But that’s not always been the case.
I still won’t go out alone and hate busy places, which I was fine with before the illness, but recently braved a trip with a mate to Primark in Leeds City Centre.
I wept and fled the store as a group of teenage girls followed me around whispering "freak".
I have nightmares too. Sometimes I wake up and think, "did that really happen". Then I catch a look at my face in the mirror… and I realise it did.
But I am seeing a psychiatrist on the NHS as I realise, after what I’ve been through, I needed support.
But I am seeing a psychiatrist on the NHS as I realise, after what I’ve been through, I needed support. Who wouldn’t after waking up from a coma to the words, ‘Your face is missing’.
Who wouldn’t after waking up from a coma to the words, "Your face is missing".
She diagnosed me with post-traumatic stress disorder and talking about it – how close to death I came, the trauma, the impact on my children… everything – has really helped.
I’ve undergone 10 operations and they’ve been a mixed bag.
Skin from my thigh was grafted onto my face and one op was a bit botched. I couldn’t see – but they repaired it and now I am pleased with how things are.
I know I don’t look the same but I think I look good.
I’ve lost four stone too and changed my hair.
At Christmas I put on a trendy dress, straightened my hair, did my makeup and went out with a friend… I felt good sipping on a glass of fizz.
The next step is tattooing around my eye, to improve the skin's overall appearance.
However, there will still be many more procedures.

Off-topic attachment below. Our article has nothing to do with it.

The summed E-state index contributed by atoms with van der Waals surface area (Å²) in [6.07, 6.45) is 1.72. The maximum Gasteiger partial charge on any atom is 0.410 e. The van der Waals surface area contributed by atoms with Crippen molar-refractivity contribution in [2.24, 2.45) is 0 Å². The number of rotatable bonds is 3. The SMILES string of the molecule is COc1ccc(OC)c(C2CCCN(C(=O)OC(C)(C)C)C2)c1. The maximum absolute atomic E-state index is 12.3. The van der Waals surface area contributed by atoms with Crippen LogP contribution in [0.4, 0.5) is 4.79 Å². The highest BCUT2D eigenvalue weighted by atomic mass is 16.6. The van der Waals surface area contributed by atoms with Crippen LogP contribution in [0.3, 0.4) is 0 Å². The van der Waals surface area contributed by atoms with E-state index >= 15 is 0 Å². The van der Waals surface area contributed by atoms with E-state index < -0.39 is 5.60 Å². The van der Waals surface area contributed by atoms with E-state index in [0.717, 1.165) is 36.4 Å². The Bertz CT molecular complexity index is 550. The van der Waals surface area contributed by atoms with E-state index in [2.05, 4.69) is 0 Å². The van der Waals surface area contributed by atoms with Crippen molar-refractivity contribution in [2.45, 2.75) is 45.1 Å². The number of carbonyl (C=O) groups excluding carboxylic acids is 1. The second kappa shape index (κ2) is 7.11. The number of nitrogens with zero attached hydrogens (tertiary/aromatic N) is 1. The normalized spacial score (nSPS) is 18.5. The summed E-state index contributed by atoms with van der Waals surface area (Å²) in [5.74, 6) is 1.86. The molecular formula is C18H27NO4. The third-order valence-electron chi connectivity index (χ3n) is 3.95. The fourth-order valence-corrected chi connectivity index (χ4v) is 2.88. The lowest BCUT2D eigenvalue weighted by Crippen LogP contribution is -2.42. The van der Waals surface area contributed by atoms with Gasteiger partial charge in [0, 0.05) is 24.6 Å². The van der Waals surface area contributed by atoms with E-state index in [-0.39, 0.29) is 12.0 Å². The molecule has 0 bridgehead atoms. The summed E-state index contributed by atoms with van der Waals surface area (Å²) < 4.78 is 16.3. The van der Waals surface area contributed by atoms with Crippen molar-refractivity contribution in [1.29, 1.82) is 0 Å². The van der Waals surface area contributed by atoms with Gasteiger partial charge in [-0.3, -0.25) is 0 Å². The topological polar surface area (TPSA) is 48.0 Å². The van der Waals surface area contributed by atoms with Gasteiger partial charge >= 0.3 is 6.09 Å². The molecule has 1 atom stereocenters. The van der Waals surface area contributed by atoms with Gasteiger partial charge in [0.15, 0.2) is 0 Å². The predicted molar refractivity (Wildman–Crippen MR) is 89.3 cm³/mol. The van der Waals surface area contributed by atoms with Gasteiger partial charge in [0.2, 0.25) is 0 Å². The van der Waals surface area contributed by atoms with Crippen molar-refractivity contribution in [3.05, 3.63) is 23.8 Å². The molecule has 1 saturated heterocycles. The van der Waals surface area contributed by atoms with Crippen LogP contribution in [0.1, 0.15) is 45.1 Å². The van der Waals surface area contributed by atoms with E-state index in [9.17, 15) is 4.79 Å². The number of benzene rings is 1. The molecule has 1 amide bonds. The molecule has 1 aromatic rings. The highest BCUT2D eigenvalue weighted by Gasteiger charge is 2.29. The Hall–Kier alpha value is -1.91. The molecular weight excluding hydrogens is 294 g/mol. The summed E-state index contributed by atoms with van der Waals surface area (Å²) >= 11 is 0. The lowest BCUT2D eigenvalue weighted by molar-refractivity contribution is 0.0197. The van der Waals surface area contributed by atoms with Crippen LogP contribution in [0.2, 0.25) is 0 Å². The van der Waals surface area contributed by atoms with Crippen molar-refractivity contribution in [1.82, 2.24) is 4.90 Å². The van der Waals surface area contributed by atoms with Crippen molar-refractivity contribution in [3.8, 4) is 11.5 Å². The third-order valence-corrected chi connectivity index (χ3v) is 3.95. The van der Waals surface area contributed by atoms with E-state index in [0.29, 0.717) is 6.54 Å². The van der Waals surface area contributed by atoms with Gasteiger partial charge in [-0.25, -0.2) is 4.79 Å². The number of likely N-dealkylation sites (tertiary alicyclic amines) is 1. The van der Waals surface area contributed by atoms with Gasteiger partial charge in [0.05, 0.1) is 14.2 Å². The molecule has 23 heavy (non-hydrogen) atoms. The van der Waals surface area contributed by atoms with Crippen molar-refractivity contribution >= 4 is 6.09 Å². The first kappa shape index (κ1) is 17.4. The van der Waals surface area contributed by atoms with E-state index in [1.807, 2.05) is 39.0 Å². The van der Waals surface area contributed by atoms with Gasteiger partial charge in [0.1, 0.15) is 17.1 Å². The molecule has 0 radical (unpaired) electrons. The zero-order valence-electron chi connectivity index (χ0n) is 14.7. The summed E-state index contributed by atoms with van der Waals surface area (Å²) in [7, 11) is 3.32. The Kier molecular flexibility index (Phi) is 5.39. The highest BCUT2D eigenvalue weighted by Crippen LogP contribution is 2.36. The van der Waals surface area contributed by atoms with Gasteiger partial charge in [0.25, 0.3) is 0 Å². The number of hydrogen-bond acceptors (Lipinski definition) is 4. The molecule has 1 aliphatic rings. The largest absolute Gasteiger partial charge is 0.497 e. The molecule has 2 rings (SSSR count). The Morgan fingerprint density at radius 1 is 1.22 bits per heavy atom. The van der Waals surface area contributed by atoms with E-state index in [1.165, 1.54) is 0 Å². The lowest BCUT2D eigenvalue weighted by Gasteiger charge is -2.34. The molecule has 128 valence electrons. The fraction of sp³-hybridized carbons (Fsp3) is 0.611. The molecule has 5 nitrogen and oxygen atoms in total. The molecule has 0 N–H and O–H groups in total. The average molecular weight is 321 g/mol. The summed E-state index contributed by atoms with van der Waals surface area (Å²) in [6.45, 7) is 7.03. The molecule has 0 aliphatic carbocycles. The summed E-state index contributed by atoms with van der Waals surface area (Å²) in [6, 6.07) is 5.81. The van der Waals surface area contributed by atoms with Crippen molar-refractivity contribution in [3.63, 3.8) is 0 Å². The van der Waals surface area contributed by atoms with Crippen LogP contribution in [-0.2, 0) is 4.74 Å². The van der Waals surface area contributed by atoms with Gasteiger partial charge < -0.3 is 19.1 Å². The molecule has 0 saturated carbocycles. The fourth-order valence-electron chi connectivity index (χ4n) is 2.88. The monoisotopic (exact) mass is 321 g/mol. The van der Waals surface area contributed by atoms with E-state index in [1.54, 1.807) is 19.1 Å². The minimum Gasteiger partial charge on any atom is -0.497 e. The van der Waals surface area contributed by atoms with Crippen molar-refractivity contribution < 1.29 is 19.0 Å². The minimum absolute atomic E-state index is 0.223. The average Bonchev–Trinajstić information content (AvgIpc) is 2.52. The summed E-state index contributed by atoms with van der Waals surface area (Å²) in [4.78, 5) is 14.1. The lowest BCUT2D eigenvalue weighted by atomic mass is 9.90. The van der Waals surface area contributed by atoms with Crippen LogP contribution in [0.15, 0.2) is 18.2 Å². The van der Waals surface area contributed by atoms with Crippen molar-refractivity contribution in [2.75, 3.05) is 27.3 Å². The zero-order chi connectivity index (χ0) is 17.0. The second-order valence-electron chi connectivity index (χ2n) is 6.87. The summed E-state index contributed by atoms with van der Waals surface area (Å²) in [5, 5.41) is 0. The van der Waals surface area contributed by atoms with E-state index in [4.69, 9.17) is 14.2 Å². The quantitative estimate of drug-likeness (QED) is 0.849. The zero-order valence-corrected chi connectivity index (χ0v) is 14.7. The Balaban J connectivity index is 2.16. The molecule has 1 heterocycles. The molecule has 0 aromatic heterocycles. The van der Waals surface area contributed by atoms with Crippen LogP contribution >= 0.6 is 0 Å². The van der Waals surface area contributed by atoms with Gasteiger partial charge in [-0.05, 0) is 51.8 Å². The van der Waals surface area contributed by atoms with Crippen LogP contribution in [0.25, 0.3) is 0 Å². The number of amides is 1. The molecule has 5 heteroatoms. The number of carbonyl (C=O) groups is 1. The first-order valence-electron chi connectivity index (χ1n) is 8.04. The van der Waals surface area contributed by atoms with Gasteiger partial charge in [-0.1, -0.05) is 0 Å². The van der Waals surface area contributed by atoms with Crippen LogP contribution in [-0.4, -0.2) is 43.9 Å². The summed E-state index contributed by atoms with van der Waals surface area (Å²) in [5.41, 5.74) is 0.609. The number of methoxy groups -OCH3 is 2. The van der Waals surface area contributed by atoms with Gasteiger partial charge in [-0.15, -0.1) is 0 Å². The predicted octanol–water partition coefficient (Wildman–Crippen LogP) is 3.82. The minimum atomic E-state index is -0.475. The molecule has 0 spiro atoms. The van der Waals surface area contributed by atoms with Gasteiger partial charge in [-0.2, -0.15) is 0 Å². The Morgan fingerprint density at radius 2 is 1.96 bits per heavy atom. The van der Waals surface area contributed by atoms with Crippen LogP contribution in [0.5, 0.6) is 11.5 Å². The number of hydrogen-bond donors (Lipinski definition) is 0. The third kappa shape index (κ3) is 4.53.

The surgeons and doctors at the hospital treat me like an old friend now. They all say, "Hi Donna, you okay?"
It’s nice. I really appreciate everything they have done.
But there is one thing missing from my life.
I separated from Summer’s dad, John Kedzierzki, 50, when she was young and sadly he’s since died from a heart attack.
I’m now going to join an online dating service.
It will be the first time I’ve dated in six years.
I know I come with baggage – but I believe the right man won’t care.
And I’m not holding anything back. I will be upfront about my appearance and if that is a problem they can bugger off.
After all I’ve been through, this won’t be my biggest challenge.
What is necrotising fasciitis?
NECROTISING fasciitis is a rare but serious bacterial infection that affects the tissue beneath the skin, the surrounding muscles and organs.
It's often referred to as a "flesh-eating" disease, though the bacteria don't eat the flesh.
Rather, they release toxins that damage the nearby tissue.
The condition can start from a relatively minor injury, such as a small cut, but can progress and get worse very quickly.
If it's not recognised quickly, the condition can become life-threatening.
Symptoms can develop quickly, and early signs include:
- a small but painful cut or scratch on the skin
- intense pain that's put of proportion to the damage on the skin
- a high temperature, or fever – similar to flu
After a few days, it's likely you'll notice:
- swelling or redness in the area, which will often feel firm to touch
- diarrhoea and vomiting
- dark patches on the skin that turn into fluid-filled blisters
Necrotising fasciitis is a medical emergency that can spread very quickly. It is important if you suspect you are suffering with it, you dial 999 immediately.